It feels like there’s a bit of explanation that needs to take place about Lamerica and its addition to the List before I delve into the film, for those who may have missed the discussions on Letterboxd or Reddit or the like. It is indeed strange when a film is added to the Book that is several years preceding the most recent year and its additions, and the person who found this in the new version surmised that the editors had corrected a film being in the incorrect year, and thus were left with an empty slot in the book’s formatting, which instead of reformatting the entire book after that slot to fill in the gap, they just decided to fill it with another film from that year. I’m inclined to believe this is exactly what happened, and perhaps Lamerica was on the shortlist of films that got cut in the narrowing of said list to the initial 1,001 that they decided to re-insert. Either way, the question now is: is Lamerica a good enough film to warrant this inclusion, especially under these strange circumstances? To that, I can only say: I get why the editors may have selected this to fill in their blank space, but I also get why this didn’t make the List to begin with.
The film starts out with Gino and Fiore, two Italians who travel to Albania to ostensibly set up a shoe company to benefit the local population. It becomes apparent soon enough that they are really just trying to scam the government incentives towards Albania, and they reach a hiccup when they need an Albanian local to be the head of their “company”. They manage to find one man, an old political prisoner who gives his name as Spiro, and Gino is tasked with getting the man to the Italian Embassy to sign off on their company, and the scheme as well. Of course, the trip to the embassy is not a forthright one, and Spiro is not the empty-headed Albanian they think he is, and soon Gino is forced into a pseudo-road trip/buddy movie situation where he comes to a better understanding of Spiro’s history, and that of the local Albanians as well. Normally, I’d try to go into depth with various factors of the film I found either above or below average, but with Lamerica, it all kind of smears together, to where if asked about one particular feature of the filmmaking process, one is hard-pressed to discern if Lamerica’s effort in that regard is good, bad, or even something worth picking out. It’s basically Italian neo-realism, but made and set fifty years after said movement had its heyday with cinema, and as such, it becomes hard to talk about. What I can talk about, which I took note of early on and was basically the one feature that did stick out, was the setting; the film is awash with the depth and extent of Albania’s poverty circa the fall of communism in the country, so much so that it becomes impossible to ignore (which I suspect is exactly what the film wants). Every shot of Gino and/or Spiro traveling anywhere is accompanied by groups of children swarming either their vehicle or the men themselves, tugging at their arms with their hands out, begging for money, or outright stealing things from them like their shoes or even the tires on their car. I picked up on this basically for lack of anything else to pick up on (and also for how overwhelming it was in every scene); the story of the men’s journey or Spiro’s past is really ancillary to the setting everything takes place in, and director Gianni Amelio seems way less concerned with having an actual narrative than he is simply opening a window to this area of the world in this time in its history. One other thing I liked was the newsreel-style intro over the opening credits, which gave some political context to the setting and the story that would’ve otherwise been missing for a foreign viewer like myself. Quite a few times I’ve mentioned having little personal context to a foreign film’s situation, so that was a nice little addition the film otherwise didn’t need to have.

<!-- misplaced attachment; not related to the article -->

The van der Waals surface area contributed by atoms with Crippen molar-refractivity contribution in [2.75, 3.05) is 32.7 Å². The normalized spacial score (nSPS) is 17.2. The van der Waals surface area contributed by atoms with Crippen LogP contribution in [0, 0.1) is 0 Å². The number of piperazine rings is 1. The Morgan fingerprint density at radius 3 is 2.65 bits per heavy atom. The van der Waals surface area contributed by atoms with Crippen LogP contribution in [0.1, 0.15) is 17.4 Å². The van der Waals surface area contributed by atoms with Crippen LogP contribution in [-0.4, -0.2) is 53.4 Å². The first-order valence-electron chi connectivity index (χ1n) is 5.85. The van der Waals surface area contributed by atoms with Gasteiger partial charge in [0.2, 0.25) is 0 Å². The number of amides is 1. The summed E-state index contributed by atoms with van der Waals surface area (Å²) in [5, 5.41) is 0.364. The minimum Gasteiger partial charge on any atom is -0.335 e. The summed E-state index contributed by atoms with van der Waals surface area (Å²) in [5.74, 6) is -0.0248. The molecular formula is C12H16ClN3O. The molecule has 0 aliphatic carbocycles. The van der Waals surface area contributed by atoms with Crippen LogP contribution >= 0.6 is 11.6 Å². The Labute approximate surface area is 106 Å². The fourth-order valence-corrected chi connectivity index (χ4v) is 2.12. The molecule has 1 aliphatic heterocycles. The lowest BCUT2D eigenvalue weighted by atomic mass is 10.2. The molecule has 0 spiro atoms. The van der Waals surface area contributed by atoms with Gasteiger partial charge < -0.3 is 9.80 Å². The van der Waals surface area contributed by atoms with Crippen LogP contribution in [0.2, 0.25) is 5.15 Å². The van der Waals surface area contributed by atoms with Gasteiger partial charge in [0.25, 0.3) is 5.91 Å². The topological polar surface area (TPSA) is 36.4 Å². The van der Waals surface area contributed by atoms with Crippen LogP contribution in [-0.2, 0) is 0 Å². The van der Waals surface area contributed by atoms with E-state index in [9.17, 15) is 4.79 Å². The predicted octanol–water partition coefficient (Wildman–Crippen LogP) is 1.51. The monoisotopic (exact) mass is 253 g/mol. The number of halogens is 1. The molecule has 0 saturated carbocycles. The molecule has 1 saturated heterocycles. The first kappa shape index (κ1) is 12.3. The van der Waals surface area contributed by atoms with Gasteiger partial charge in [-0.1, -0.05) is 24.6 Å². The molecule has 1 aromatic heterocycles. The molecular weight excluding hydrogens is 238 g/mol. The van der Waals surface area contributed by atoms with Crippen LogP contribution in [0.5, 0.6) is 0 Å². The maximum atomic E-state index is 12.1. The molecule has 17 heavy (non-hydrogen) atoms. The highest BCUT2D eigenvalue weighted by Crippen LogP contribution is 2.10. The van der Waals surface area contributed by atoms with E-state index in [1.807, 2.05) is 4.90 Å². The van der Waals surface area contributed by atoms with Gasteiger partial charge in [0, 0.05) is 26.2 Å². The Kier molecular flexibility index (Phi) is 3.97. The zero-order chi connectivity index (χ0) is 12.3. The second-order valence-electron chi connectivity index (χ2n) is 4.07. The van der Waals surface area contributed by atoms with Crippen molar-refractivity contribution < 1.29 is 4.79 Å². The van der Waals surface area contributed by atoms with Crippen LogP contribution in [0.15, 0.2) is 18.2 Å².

The ultimate statement I have about Lamerica should be fairly easy to extrapolate, especially from the second paragraph, and it deals with the film’s overall aimlessness in both the story it tells and how the film ends up finishing it. Like, I got what the film was showing me with all the desperation and chaos in Albania, and how downtrodden the people there have been; what I didn’t get was the point or message behind why the film was showing this to me. Was it a commentary on how Italy has basically destroyed this country and left it to decompose on its own? Is it a cry to Italians to do something to ease the suffering of Albanian immigrants? I really have no idea, and that I’m left wondering, more than anything, is itself what I took from Lamerica the most. As an exploration of a period of history in a specific area of the world, Lamerica works; I had basically no knowledge of the Albanian exodus in the wake of communism’s fall, and now I at least have some idea. But was such a specific thing to cover really worth an addition to the List, especially with the other films from 1994 that could’ve seen an entry instead? My answer is basically no, though that’s not to discourage what Lamerica is or does; I just didn’t see why I had to go out of my way to see it.
Arbitrary Rating: 7/10